A datum reference frame is a coordinate system against which the geometric dimensions and tolerances of a part are defined. The main function of the datum reference frame is to specify a foundation for the inspection of the part. It is the common coordinate system of all tolerance zones. Without this common coordinate system, product definition is unclear, rendering the inspection results unreliable.
Figure 1 shows a visual representation of this concept. The part defines position and profile tolerances with respect to a datum reference frame through basic dimensions.
In Figure 2, the datum reference frame at the bottom-left corner is defined by the three orthogonal datum planes, A, B and C (in blue). Using this datum reference system as the common origin, the basic dimensions (the dimensions inside rectangular boxes) define the tolerance zones (in red) for position and profile tolerances. This means that once the part is immobilized through 3 datum planes, the center axes of the holes should be inside these tolerance zones located by 4 vertical and horizontal basic dimensions, 75-25 and 40-120 mm, respectively. This zone is defined by a cylinder of 5mm diameter.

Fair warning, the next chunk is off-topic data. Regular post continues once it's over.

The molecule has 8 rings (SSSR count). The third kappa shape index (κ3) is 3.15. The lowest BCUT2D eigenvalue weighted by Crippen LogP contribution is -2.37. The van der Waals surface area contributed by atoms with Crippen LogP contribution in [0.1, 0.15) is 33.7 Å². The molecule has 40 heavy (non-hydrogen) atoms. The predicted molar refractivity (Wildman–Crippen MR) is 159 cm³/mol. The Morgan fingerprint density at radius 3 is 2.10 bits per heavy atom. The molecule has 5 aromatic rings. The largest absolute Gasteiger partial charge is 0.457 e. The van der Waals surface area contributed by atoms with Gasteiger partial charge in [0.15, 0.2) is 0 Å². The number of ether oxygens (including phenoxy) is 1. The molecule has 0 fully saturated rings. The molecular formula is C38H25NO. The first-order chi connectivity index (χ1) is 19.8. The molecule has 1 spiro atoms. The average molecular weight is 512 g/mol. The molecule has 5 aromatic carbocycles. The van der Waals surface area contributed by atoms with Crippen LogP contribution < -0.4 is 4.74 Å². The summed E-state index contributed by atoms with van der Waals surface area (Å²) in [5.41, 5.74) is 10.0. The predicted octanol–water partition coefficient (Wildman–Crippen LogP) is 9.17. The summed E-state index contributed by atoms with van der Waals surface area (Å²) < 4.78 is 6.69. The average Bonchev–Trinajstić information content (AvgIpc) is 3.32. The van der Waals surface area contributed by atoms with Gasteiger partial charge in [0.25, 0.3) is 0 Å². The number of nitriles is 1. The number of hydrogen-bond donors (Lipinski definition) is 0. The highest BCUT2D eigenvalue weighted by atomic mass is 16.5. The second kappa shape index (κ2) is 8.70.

Similarly, the upper surface of the part should be between the two planes defining the profile tolerance zone located by a basic dimension of 100 mm. The distance between these two planes is 5 mm.
This blog post showed just a simple example of a datum reference frame and the related specification of tolerances for educative purposes. We will discuss more involved applications in the coming posts.